The important question of why DOLF theory grew out of my experience, empirical study and observation rather than hard, systematic, academic experimentation or research is one that I am constantly asked. One answer is that, having been educated to the limit in psychology, I knew there was nothing more to learn from science, that is, that I knew everything there was to know from research, and was sure it was not working on a practical level. Another part of the answer is that DOLF theory began with my empathy with my children who, when they behaved badly, seemed to have no idea what they had done wrong, and when punished such as in Time Out or deprivation of privileges, seemed to feel as if they themselves had been wronged by the adults around them. I felt their sense of distress, bewilderment and sadness, and my personal sense of duty and morality kicked in. I simply felt it was unfair to treat children in the coercive manner that is advised by behavioral methods. I could not help but feel an acute sense of guilt when I or my husband of the time tried to administer punishment to an entity that obviously had little or no capacity to appreciate the reasons behind her own actions, nor was able to understand the consequences that either of us was insisting on imposing on her. It was obvious, amid the flood of tears and yelling, that she was unable to connect the punishment with the logic or reasoning behind the reactions that we had toward her actions.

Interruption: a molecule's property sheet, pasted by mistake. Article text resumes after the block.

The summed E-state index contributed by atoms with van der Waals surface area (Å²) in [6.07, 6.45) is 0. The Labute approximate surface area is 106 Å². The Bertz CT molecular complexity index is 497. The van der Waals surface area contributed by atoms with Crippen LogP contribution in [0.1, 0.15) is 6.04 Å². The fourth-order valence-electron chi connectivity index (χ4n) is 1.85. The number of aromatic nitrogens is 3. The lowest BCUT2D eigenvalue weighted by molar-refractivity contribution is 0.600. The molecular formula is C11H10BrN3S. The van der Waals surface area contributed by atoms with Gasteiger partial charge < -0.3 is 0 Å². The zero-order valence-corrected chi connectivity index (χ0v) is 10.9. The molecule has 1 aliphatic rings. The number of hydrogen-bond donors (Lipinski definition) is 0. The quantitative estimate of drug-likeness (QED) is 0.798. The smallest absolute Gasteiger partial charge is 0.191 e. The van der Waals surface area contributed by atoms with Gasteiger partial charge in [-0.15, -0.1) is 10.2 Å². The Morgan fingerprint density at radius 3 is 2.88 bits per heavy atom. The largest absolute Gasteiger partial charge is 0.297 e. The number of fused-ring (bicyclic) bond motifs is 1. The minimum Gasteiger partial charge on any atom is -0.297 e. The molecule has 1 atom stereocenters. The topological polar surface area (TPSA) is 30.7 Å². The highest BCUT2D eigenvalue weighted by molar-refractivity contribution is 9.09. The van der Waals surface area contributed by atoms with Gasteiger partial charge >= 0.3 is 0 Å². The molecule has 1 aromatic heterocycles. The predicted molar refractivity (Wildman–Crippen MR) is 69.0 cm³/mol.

Consider that in any common situation, when we tell a child to pick up their toys, clean their room or wash the dishes, we are assuming that the child values cleanliness and neatness as we do, and feels it is a desirable goal to work toward. However, this is obviously not the case. Children are not born with a sense of cleanliness or propriety and have to mature and be gradually trained to appreciate the worth of such activities, for example through toilet training, teaching manners, teaching them to wash their hands, pick up after themselves, etc. If they do not value of the act itself and its desirable results then, the only other conclusion that can be drawn as to why they would be motivated to comply with our requests, is to please us!